Stupid Government Trick #1: Why is our government wasting tax payer dollars on this? (Hint – this is a rhetorical question.)

  • PRoales

    It gets even worse if you are a elected official. I was just informed by council, that if I send email using my personal email address acting in my roll as a elected official – that email can be subject to a public information request. Crazy, but thats apparently the way it works in Indiana for good or bad.

    • http://www.intela.com Jim – Intela

      I remember that because of that upon election President Bush closed his email accounts that he used to communicate with his daughters.

  • Saul Lieberman

    Based on your quote from the NYTimes, the ruling prohibits use of the company’s e-mail system. It does not deal with “who actually owns your email”.
    The issue would appear to be whether the public policy protecting the right to unionize shoud override an employer's right to restrict use of its email system.

  • Steve Bergstein

    Regarding Solution #1: I was employed by a large bank, where they didn't want using non-bank email (or IM ) because of a regulatory requirement that all brokers' communications with clients via email, etc. be logged or recorded (it was applied to all employees regardless of whether we were subject to the regulations – I was not). They had in place some system that blocked our access to the common IM systems as well as one that prevented us from accessing the gmail, hotmail, AOL mail, etc. web sites. I was never particularly inclined to circumvent the restrictions, but I suspect it would have taken some effort and that if it had become widespread and systematic, someone would have closed whatever holes I was able to find.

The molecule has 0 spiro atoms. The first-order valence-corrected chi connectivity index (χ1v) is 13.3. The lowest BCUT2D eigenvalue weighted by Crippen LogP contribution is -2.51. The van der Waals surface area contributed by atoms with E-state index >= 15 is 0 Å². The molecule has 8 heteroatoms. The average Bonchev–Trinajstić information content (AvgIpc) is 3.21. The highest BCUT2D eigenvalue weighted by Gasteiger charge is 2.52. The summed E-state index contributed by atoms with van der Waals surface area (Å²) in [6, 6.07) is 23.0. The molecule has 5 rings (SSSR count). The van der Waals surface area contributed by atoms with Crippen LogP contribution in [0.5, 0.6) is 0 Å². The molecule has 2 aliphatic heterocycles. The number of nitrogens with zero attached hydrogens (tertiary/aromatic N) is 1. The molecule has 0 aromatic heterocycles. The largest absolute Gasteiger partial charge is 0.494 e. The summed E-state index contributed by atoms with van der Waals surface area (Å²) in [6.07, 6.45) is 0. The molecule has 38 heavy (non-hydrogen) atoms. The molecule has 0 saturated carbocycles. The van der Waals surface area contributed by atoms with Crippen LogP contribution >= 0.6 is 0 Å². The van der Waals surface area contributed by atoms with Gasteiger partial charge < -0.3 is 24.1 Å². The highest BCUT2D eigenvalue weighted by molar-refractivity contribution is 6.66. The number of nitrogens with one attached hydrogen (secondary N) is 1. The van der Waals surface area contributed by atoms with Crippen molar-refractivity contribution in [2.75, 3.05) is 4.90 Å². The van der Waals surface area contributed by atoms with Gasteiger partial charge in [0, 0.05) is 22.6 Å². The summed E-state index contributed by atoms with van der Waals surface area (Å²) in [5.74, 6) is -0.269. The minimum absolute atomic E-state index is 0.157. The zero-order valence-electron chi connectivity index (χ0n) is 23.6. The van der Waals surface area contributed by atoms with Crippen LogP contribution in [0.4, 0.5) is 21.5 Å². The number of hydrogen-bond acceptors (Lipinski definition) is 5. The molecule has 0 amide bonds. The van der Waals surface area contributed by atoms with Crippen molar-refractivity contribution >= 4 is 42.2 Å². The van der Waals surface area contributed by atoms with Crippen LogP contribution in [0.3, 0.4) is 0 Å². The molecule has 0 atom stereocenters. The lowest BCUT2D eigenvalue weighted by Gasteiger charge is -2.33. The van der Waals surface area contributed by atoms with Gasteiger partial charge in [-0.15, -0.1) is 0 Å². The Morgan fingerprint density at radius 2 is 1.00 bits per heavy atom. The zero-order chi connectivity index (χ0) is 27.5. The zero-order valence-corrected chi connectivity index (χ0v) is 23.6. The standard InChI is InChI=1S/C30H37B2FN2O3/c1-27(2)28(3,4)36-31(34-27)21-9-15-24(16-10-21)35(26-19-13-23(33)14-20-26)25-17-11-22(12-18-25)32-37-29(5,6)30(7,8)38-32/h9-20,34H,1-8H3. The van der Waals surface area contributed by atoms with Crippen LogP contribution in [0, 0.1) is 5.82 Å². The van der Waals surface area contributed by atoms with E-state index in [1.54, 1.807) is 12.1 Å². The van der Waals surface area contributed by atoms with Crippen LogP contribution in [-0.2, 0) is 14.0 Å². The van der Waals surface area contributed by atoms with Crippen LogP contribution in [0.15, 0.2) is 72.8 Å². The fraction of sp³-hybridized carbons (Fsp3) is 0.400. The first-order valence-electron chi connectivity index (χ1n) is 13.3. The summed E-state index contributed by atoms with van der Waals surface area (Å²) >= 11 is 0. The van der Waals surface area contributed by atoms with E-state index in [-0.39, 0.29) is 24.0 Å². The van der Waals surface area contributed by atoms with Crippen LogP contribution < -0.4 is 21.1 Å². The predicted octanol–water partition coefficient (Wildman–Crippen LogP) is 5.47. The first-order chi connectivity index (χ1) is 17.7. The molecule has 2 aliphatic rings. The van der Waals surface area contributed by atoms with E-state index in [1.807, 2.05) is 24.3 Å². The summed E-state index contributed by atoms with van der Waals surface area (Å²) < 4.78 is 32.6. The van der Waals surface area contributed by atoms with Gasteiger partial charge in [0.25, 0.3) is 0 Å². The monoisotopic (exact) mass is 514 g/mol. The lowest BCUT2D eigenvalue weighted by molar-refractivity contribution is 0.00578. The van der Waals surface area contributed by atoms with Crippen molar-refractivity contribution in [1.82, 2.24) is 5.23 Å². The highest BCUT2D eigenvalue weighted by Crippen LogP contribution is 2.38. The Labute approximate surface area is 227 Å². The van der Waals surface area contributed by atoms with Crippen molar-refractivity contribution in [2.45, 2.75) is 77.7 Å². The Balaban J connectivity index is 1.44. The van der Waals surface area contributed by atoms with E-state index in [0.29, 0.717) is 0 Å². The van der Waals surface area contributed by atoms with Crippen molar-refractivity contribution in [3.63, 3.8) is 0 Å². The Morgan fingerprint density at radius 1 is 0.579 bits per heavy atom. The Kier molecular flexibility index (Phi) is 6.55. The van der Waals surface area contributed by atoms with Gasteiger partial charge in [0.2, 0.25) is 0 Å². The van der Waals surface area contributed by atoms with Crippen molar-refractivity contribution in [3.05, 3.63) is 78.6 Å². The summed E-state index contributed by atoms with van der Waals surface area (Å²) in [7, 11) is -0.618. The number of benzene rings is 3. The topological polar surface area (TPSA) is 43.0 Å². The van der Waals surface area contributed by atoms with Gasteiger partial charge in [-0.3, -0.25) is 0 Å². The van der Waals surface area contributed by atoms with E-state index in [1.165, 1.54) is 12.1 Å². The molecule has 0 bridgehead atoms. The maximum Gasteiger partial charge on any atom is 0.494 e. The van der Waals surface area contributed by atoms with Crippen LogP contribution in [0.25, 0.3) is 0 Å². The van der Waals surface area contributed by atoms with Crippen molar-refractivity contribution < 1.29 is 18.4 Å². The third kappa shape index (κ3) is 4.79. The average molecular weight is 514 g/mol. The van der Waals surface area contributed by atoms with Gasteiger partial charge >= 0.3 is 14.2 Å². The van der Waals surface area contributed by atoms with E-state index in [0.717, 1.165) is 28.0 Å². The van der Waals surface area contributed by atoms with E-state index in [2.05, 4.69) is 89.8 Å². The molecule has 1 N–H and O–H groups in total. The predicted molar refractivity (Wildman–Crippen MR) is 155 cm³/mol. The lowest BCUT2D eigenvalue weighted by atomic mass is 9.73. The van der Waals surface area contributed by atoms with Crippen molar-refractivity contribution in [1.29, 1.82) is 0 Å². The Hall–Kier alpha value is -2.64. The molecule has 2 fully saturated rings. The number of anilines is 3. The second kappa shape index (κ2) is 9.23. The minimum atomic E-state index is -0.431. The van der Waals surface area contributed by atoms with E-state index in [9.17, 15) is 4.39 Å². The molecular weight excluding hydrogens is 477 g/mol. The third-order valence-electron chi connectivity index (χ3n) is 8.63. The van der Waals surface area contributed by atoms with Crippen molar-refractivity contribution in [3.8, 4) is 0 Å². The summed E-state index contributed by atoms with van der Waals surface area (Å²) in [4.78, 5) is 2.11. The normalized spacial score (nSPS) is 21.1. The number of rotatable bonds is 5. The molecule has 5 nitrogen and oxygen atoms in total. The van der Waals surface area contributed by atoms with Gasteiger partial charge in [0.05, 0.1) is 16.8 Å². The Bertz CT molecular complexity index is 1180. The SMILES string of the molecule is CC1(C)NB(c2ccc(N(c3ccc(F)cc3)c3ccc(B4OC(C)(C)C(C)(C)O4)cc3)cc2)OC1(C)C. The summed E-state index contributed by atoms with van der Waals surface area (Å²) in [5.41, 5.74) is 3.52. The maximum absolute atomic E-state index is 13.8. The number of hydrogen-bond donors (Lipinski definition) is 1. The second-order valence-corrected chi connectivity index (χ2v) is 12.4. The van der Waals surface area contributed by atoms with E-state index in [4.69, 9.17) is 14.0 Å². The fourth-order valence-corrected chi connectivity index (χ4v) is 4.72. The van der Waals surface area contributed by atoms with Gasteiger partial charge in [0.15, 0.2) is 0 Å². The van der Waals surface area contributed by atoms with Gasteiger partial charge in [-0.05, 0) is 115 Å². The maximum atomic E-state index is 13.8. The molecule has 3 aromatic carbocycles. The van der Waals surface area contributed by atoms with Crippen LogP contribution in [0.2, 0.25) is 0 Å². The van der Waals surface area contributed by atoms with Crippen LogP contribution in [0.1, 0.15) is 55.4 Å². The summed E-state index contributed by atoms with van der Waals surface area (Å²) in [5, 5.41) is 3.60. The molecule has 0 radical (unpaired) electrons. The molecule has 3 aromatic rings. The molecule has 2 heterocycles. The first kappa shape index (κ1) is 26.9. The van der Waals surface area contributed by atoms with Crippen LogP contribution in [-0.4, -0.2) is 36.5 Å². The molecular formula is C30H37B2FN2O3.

Solution 1 won't be a solution in any company significantly committed to preventing use of company resources to prevent it.

    Stupid company trick #1, on the other hand, makes complete sense. Why would a company want to force union communication into a channel that it can't monitor?

  • http://intensedebate.com/people/jim122 jim122

    I remember that because of that upon election President Bush closed his email accounts that he used to communicate with his daughters.

  • PRoales

    It gets even worse if you are a elected official. I was just informed by council, that if I send email using my personal email address acting in my roll as a elected official – that email can be subject to a public information request. Crazy, but thats apparently the way it works in Indiana for good or bad.